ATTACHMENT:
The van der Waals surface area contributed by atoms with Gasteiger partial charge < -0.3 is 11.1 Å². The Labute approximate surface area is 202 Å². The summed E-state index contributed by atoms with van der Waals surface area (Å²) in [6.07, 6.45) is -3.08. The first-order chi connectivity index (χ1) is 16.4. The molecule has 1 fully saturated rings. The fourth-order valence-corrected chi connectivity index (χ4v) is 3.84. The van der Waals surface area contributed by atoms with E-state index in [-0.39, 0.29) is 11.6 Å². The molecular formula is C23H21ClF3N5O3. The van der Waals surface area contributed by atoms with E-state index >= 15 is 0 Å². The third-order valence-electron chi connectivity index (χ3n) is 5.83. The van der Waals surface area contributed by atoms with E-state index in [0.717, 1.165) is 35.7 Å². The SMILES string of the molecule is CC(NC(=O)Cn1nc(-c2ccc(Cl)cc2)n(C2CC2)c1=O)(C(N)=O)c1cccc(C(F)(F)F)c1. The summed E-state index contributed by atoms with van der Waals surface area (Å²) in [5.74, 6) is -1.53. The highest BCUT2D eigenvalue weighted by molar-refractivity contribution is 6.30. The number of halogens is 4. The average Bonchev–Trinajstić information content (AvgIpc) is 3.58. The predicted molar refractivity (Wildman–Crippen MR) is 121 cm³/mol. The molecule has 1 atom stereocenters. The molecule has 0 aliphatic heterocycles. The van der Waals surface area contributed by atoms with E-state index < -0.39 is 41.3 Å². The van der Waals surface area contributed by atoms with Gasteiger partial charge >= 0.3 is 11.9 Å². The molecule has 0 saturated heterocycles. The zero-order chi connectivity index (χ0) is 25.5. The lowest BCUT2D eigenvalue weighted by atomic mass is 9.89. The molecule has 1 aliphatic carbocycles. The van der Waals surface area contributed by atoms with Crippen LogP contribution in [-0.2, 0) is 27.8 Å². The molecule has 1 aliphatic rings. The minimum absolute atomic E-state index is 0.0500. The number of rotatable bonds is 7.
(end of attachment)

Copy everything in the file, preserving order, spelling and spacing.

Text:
The van der Waals surface area contributed by atoms with Gasteiger partial charge < -0.3 is 11.1 Å². The Labute approximate surface area is 202 Å². The summed E-state index contributed by atoms with van der Waals surface area (Å²) in [6.07, 6.45) is -3.08. The first-order chi connectivity index (χ1) is 16.4. The molecule has 1 fully saturated rings. The fourth-order valence-corrected chi connectivity index (χ4v) is 3.84. The van der Waals surface area contributed by atoms with E-state index in [-0.39, 0.29) is 11.6 Å². The molecular formula is C23H21ClF3N5O3. The van der Waals surface area contributed by atoms with E-state index >= 15 is 0 Å². The third-order valence-electron chi connectivity index (χ3n) is 5.83. The van der Waals surface area contributed by atoms with E-state index in [0.717, 1.165) is 35.7 Å². The SMILES string of the molecule is CC(NC(=O)Cn1nc(-c2ccc(Cl)cc2)n(C2CC2)c1=O)(C(N)=O)c1cccc(C(F)(F)F)c1. The summed E-state index contributed by atoms with van der Waals surface area (Å²) in [5.74, 6) is -1.53. The highest BCUT2D eigenvalue weighted by molar-refractivity contribution is 6.30. The number of halogens is 4. The average Bonchev–Trinajstić information content (AvgIpc) is 3.58. The predicted molar refractivity (Wildman–Crippen MR) is 121 cm³/mol. The molecule has 1 atom stereocenters. The molecule has 0 aliphatic heterocycles. The van der Waals surface area contributed by atoms with E-state index < -0.39 is 41.3 Å². The van der Waals surface area contributed by atoms with Gasteiger partial charge >= 0.3 is 11.9 Å². The molecule has 0 saturated heterocycles. The zero-order chi connectivity index (χ0) is 25.5. The lowest BCUT2D eigenvalue weighted by atomic mass is 9.89. The molecule has 1 aliphatic carbocycles. The van der Waals surface area contributed by atoms with Crippen LogP contribution in [-0.2, 0) is 27.8 Å². The molecule has 1 aliphatic rings. The minimum absolute atomic E-state index is 0.0500. The number of rotatable bonds is 7.